Published on July 20, 2021 and written by Emily Roseman
Grist is a nonprofit news outlet dedicated to covering climate change, environmental justice and climate solutions. Based in Seattle, the site is known for its reporting on equity, energy and culture. Its solutions lab, Fix, connects climate leaders to each other and to the public through events and networking.
The outlet was founded in 1999 and has been running ads since then. So when Senior Manager of Business Development, Brian Troyer, joined the GNI-INN Sponsorships Lab, he was looking for new and creative ways to level up and streamline the site’s long-standing earned revenue offerings.
Grist offers clients advertising opportunities on its website, within its events, and across its five newsletters (two daily, three weekly). But the site’s real earned revenue bread-and-butter comes from its sponsored content. In fiscal year (FY) 2020, Grist made over $160,000 in earned revenue, with close to half of that (46%) coming from sponsored content (the other earned revenue streams are email ads, direct display ads, dedicated email, events and special sponsorship). Over a third of all Grist clients purchase sponsored content.
Grist’s fiscal year 2021 (which started in October) is already impressive, with a 72% growth in sponsored content revenue so far this year. In just the two quarters, Grist surpassed earned income totals and number of clients for all of last year. It had 25 clients in total for FY 2020 and has 34 clients so far for FY 2021. The outlet also grew special sponsorship revenue by 171%.
So, what’s the secret to the record-breaking results? Grist has been hard at work packaging advertising offerings to secure larger and longer-term relationships with partners.
Grist was one of seven outlets that participated in the GNI-INN Sponsorships Lab, a program focused on accelerating revenue for nonprofit news outlets from advertising, sponsorship, and underwriting dollars. Blue Engine Collaborative, a new consortium of independent consultants and advisers with deep experience in driving audience and revenue at for-profits and nonprofits, led the programming. It lasted six months and included a blend of virtual programming, intensive coaching, a community of shared practice, and a capacity-building grant. See the Nonprofit News Guide to Earned Revenue for best practices from the program. Across revenue from advertising, sponsorships and underwriting, and events, the seven publishers in the Lab reported more than 81% YOY growth.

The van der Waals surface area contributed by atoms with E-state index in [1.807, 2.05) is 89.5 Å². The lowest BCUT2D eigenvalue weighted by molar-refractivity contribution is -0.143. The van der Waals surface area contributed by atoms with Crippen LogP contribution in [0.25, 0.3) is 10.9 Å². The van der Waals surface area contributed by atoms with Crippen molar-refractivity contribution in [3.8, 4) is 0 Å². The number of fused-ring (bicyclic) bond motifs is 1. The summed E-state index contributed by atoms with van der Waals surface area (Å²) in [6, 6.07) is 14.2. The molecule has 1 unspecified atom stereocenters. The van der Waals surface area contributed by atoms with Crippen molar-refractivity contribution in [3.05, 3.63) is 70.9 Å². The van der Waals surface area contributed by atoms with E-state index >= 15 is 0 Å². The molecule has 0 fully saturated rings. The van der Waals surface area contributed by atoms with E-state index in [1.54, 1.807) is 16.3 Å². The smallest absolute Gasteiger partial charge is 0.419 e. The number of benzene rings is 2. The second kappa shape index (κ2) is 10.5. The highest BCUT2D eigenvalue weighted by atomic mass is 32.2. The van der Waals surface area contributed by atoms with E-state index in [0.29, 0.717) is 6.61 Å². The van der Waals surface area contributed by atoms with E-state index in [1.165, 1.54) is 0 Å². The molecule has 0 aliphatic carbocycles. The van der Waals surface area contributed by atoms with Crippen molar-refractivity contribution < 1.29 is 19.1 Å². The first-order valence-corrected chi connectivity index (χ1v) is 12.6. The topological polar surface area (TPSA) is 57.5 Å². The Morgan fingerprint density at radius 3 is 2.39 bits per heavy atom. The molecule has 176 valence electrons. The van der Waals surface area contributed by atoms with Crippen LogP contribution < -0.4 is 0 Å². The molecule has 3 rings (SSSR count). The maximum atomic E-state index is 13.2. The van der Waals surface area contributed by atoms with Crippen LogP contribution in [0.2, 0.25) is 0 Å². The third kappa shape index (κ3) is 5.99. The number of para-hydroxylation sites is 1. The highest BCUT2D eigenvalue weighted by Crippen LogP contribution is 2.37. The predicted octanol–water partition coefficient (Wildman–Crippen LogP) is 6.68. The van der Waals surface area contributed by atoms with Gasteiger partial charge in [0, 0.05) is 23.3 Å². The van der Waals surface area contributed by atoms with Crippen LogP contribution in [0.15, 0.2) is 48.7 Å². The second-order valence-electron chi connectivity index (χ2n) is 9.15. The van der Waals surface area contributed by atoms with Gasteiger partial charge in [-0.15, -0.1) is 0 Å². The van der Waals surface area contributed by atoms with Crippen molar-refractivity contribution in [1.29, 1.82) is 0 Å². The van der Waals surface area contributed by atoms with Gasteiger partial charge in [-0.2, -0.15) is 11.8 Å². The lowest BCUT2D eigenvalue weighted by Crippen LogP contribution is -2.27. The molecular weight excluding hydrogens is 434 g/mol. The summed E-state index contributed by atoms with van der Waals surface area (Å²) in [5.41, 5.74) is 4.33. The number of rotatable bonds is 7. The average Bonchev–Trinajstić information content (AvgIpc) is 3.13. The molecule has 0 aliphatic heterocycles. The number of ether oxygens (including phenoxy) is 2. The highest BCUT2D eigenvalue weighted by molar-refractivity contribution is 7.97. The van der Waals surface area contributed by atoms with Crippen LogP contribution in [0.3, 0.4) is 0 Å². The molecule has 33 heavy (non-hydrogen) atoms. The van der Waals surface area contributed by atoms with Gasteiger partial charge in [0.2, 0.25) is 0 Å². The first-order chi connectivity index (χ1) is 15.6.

Sponsored content is when a client works with the Grist team to publish a story about its product, event or company. Grist publishes all sponsored content with the byline of Grist Creative and the sponsor’s name, and each sponsored post is granted one week of exclusivity on Grist’s site.
Troyer keeps track of all the sponsored content pieces through a shared, sitewide calendar. The calendar is mostly used by Troyer to track earned revenue, and the small-dollar donor program to make sure advertisements and calls-to-action for small-dollar donors don’t overlap.
Here’s how sponsored content is produced at Grist: Troyer works with the client to develop a theme or broad topic for the story. Then, Grist hands off the story idea to a freelance editor and writer, who puts together a first draft of 700 to 1,000 words. Grist then shares the first draft with the client, who has an opportunity to edit or change the direction of the post. After the client’s feedback is incorporated, Grist will share it back with the freelance editor to take a final look. Their mission is to match the quality and tone of any other article that would appear on the site.
Grist has about six or seven freelancers on standby who write sponsored content — and none of these writers are a part of Grist’s editorial team. This firewall is a standard practice for most nonprofit news outlets — see page 58 of the Nonprofit News Guide to Earned Revenue for more on sponsored content and ethics.